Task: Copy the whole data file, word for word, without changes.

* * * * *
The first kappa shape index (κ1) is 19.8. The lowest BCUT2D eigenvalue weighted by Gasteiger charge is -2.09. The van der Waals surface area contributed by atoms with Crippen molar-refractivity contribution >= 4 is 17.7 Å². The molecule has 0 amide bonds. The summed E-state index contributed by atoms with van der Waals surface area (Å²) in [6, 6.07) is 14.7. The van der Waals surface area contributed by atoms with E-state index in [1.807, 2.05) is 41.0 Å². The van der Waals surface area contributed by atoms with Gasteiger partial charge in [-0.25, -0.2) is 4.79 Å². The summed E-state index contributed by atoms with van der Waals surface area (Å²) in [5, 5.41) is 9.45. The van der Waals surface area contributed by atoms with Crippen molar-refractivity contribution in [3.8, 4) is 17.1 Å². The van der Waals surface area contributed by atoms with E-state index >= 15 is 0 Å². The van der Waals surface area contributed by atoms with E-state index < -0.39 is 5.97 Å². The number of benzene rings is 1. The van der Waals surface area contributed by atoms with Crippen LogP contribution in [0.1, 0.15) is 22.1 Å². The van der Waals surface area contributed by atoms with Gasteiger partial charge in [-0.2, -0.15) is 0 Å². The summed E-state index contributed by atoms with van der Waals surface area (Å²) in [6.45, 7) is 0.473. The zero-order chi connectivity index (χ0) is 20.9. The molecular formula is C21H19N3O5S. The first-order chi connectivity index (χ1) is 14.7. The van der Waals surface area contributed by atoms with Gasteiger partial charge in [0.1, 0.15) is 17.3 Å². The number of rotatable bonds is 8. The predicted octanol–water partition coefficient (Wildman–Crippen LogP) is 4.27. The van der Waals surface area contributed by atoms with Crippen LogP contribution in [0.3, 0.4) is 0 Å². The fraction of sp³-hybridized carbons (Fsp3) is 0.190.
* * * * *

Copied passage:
The first kappa shape index (κ1) is 19.8. The lowest BCUT2D eigenvalue weighted by Gasteiger charge is -2.09. The van der Waals surface area contributed by atoms with Crippen molar-refractivity contribution >= 4 is 17.7 Å². The molecule has 0 amide bonds. The summed E-state index contributed by atoms with van der Waals surface area (Å²) in [6, 6.07) is 14.7. The van der Waals surface area contributed by atoms with E-state index in [1.807, 2.05) is 41.0 Å². The van der Waals surface area contributed by atoms with Gasteiger partial charge in [-0.25, -0.2) is 4.79 Å². The summed E-state index contributed by atoms with van der Waals surface area (Å²) in [5, 5.41) is 9.45. The van der Waals surface area contributed by atoms with Crippen molar-refractivity contribution in [3.8, 4) is 17.1 Å². The van der Waals surface area contributed by atoms with E-state index >= 15 is 0 Å². The van der Waals surface area contributed by atoms with E-state index < -0.39 is 5.97 Å². The number of benzene rings is 1. The van der Waals surface area contributed by atoms with Crippen LogP contribution in [0.1, 0.15) is 22.1 Å². The van der Waals surface area contributed by atoms with Gasteiger partial charge in [-0.2, -0.15) is 0 Å². The summed E-state index contributed by atoms with van der Waals surface area (Å²) in [6.45, 7) is 0.473. The zero-order chi connectivity index (χ0) is 20.9. The molecular formula is C21H19N3O5S. The first-order chi connectivity index (χ1) is 14.7. The van der Waals surface area contributed by atoms with Gasteiger partial charge in [0.1, 0.15) is 17.3 Å². The number of rotatable bonds is 8. The predicted octanol–water partition coefficient (Wildman–Crippen LogP) is 4.27. The van der Waals surface area contributed by atoms with Crippen LogP contribution in [0.3, 0.4) is 0 Å². The fraction of sp³-hybridized carbons (Fsp3) is 0.190.